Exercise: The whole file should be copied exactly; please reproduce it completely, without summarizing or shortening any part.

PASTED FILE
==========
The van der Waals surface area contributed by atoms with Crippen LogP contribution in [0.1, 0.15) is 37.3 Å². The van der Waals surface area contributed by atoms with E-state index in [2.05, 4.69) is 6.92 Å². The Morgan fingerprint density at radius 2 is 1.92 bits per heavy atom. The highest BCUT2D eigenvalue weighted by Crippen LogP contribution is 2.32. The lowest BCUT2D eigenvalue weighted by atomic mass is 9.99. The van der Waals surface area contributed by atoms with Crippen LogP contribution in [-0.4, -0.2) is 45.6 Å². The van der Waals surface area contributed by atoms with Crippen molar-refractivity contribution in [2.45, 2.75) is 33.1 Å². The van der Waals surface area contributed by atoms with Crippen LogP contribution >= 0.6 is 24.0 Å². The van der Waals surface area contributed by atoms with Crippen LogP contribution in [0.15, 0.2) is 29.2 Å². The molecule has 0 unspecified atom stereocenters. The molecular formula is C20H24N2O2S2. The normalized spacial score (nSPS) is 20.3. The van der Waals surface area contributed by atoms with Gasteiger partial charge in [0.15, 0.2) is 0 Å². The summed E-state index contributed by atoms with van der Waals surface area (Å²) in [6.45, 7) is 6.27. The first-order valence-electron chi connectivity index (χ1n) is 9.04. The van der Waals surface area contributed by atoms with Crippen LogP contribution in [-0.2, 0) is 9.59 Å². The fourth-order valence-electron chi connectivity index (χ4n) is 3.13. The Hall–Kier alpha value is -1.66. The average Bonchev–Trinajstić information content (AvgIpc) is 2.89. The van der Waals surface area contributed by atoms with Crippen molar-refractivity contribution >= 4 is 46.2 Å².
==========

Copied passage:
The van der Waals surface area contributed by atoms with Crippen LogP contribution in [0.1, 0.15) is 37.3 Å². The van der Waals surface area contributed by atoms with E-state index in [2.05, 4.69) is 6.92 Å². The Morgan fingerprint density at radius 2 is 1.92 bits per heavy atom. The highest BCUT2D eigenvalue weighted by Crippen LogP contribution is 2.32. The lowest BCUT2D eigenvalue weighted by atomic mass is 9.99. The van der Waals surface area contributed by atoms with Crippen LogP contribution in [-0.4, -0.2) is 45.6 Å². The van der Waals surface area contributed by atoms with Crippen molar-refractivity contribution in [2.45, 2.75) is 33.1 Å². The van der Waals surface area contributed by atoms with Crippen LogP contribution >= 0.6 is 24.0 Å². The van der Waals surface area contributed by atoms with Crippen LogP contribution in [0.15, 0.2) is 29.2 Å². The molecule has 0 unspecified atom stereocenters. The molecular formula is C20H24N2O2S2. The normalized spacial score (nSPS) is 20.3. The van der Waals surface area contributed by atoms with Gasteiger partial charge in [0.15, 0.2) is 0 Å². The summed E-state index contributed by atoms with van der Waals surface area (Å²) in [6.45, 7) is 6.27. The first-order valence-electron chi connectivity index (χ1n) is 9.04. The van der Waals surface area contributed by atoms with Crippen LogP contribution in [-0.2, 0) is 9.59 Å². The fourth-order valence-electron chi connectivity index (χ4n) is 3.13. The Hall–Kier alpha value is -1.66. The average Bonchev–Trinajstić information content (AvgIpc) is 2.89. The van der Waals surface area contributed by atoms with Crippen molar-refractivity contribution >= 4 is 46.2 Å².